Over the weekend I had to explain what I do to someone who doesn’t deal with content, and I found it a good exercise. Finding the right words to make foreign concepts relevant and doing it succinctly — that’s a hallmark of good content.

I wear many hats, but the most encompassing title is content strategist. In the content strategist role, I plan content and create the process to create and maintain that content. While I think that says it all, that doesn’t mean much to people outside the industry. Explaining what that entails provides clarity.

Content strategy is more than writing. That’s why I use the tagline “creating content with a purpose.” I usually start a project by trying to understand the audience and goal of the content. I also need to understand the business objectives.

Concrete examples shed light on the idea. Here are a few deliverables: content assessments, content inventories, gap analysis, maintenance plans, and content templates. The content itself is the tangible result of all the work the content strategist does. The content strategist paves the road for meaningful, actionable, and useful content that remains relevant for the future.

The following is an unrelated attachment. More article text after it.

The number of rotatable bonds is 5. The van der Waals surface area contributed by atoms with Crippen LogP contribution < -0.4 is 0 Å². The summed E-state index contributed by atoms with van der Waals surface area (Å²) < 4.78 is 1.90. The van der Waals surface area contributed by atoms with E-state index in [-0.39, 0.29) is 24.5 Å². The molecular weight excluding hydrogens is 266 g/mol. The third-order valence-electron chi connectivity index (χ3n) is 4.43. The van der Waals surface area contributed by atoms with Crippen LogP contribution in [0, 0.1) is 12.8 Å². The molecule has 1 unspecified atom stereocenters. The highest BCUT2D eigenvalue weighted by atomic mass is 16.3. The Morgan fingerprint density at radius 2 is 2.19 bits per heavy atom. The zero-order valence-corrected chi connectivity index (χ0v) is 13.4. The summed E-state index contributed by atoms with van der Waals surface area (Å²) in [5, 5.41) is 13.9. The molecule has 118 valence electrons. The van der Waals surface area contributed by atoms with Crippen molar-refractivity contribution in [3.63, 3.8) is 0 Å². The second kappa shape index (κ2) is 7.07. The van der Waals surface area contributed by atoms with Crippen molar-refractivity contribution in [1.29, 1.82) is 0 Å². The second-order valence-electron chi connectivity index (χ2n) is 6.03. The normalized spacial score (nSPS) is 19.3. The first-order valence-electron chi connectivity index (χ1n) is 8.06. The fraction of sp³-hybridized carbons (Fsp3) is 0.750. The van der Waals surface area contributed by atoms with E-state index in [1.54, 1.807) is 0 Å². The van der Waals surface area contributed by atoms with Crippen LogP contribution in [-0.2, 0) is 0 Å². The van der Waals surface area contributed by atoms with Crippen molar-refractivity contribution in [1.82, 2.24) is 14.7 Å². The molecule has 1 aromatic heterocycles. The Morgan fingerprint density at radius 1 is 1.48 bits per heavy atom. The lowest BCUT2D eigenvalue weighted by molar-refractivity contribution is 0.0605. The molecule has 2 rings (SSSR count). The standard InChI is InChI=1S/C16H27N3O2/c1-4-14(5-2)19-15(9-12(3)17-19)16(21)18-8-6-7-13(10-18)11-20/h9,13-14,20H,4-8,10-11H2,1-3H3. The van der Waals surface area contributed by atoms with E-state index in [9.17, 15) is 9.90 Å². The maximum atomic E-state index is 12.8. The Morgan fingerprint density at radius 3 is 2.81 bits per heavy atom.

I think we’ve stretched the term content strategist to subsume what we used to call an editor, and in many cases editor and content strategist are synonymous. But the role should be more than that. The content strategist needs to better understand the whole picture, beyond the words and pictures. There are elements of information architecture and interaction design, and even some business strategy. Content strategists need to assimilate all the pieces and bring it together under the context of communicating to users.

I welcome the growth of content strategy over the past few years — it shows businesses grasp the importance of content planning and the need to process in creating content. And I’m available if you happen to need some help with your content strategy.